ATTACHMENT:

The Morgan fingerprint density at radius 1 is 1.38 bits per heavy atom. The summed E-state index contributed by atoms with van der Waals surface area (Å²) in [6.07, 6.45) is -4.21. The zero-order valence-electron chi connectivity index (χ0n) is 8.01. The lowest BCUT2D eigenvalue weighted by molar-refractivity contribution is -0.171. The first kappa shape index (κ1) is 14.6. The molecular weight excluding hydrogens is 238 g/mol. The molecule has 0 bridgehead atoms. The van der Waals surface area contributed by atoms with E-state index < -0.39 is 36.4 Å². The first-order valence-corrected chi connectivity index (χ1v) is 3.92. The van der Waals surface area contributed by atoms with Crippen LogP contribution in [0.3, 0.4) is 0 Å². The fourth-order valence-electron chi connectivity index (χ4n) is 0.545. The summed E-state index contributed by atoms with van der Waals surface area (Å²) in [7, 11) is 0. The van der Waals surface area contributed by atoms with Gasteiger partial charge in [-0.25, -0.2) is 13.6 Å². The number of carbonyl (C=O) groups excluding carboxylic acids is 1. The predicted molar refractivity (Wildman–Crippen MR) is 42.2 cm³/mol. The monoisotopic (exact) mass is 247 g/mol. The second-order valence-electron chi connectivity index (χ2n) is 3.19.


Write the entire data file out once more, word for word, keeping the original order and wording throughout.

The Morgan fingerprint density at radius 1 is 1.38 bits per heavy atom. The summed E-state index contributed by atoms with van der Waals surface area (Å²) in [6.07, 6.45) is -4.21. The zero-order valence-electron chi connectivity index (χ0n) is 8.01. The lowest BCUT2D eigenvalue weighted by molar-refractivity contribution is -0.171. The first kappa shape index (κ1) is 14.6. The molecular weight excluding hydrogens is 238 g/mol. The molecule has 0 bridgehead atoms. The van der Waals surface area contributed by atoms with E-state index < -0.39 is 36.4 Å². The first-order valence-corrected chi connectivity index (χ1v) is 3.92. The van der Waals surface area contributed by atoms with Crippen LogP contribution in [0.3, 0.4) is 0 Å². The fourth-order valence-electron chi connectivity index (χ4n) is 0.545. The summed E-state index contributed by atoms with van der Waals surface area (Å²) in [7, 11) is 0. The van der Waals surface area contributed by atoms with Gasteiger partial charge in [-0.25, -0.2) is 13.6 Å². The number of carbonyl (C=O) groups excluding carboxylic acids is 1. The predicted molar refractivity (Wildman–Crippen MR) is 42.2 cm³/mol. The monoisotopic (exact) mass is 247 g/mol. The second-order valence-electron chi connectivity index (χ2n) is 3.19.